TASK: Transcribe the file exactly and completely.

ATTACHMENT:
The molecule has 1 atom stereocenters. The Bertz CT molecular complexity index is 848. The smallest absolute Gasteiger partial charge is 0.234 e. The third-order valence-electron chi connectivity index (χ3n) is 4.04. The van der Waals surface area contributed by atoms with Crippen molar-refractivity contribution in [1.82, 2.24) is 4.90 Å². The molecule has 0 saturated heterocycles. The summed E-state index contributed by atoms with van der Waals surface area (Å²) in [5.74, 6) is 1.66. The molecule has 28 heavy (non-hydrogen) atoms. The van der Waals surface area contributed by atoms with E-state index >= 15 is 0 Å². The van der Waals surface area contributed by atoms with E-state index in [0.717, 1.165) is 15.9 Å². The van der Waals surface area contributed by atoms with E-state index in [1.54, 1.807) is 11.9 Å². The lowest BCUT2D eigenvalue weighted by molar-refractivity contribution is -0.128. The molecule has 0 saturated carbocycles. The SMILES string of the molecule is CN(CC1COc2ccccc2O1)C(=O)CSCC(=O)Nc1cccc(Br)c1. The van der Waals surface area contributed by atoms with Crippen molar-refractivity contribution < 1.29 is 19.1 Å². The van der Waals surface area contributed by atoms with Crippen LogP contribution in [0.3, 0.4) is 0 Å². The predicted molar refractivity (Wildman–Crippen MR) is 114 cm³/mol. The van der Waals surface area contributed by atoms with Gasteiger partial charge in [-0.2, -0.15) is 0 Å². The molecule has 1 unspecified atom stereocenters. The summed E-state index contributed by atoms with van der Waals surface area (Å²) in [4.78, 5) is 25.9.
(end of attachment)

The molecule has 1 atom stereocenters. The Bertz CT molecular complexity index is 848. The smallest absolute Gasteiger partial charge is 0.234 e. The third-order valence-electron chi connectivity index (χ3n) is 4.04. The van der Waals surface area contributed by atoms with Crippen molar-refractivity contribution in [1.82, 2.24) is 4.90 Å². The molecule has 0 saturated heterocycles. The summed E-state index contributed by atoms with van der Waals surface area (Å²) in [5.74, 6) is 1.66. The molecule has 28 heavy (non-hydrogen) atoms. The van der Waals surface area contributed by atoms with E-state index >= 15 is 0 Å². The van der Waals surface area contributed by atoms with E-state index in [0.717, 1.165) is 15.9 Å². The van der Waals surface area contributed by atoms with E-state index in [1.54, 1.807) is 11.9 Å². The lowest BCUT2D eigenvalue weighted by molar-refractivity contribution is -0.128. The molecule has 0 saturated carbocycles. The SMILES string of the molecule is CN(CC1COc2ccccc2O1)C(=O)CSCC(=O)Nc1cccc(Br)c1. The van der Waals surface area contributed by atoms with Crippen molar-refractivity contribution < 1.29 is 19.1 Å². The van der Waals surface area contributed by atoms with Crippen LogP contribution in [0.3, 0.4) is 0 Å². The predicted molar refractivity (Wildman–Crippen MR) is 114 cm³/mol. The van der Waals surface area contributed by atoms with Gasteiger partial charge in [-0.2, -0.15) is 0 Å². The molecule has 1 unspecified atom stereocenters. The summed E-state index contributed by atoms with van der Waals surface area (Å²) in [4.78, 5) is 25.9.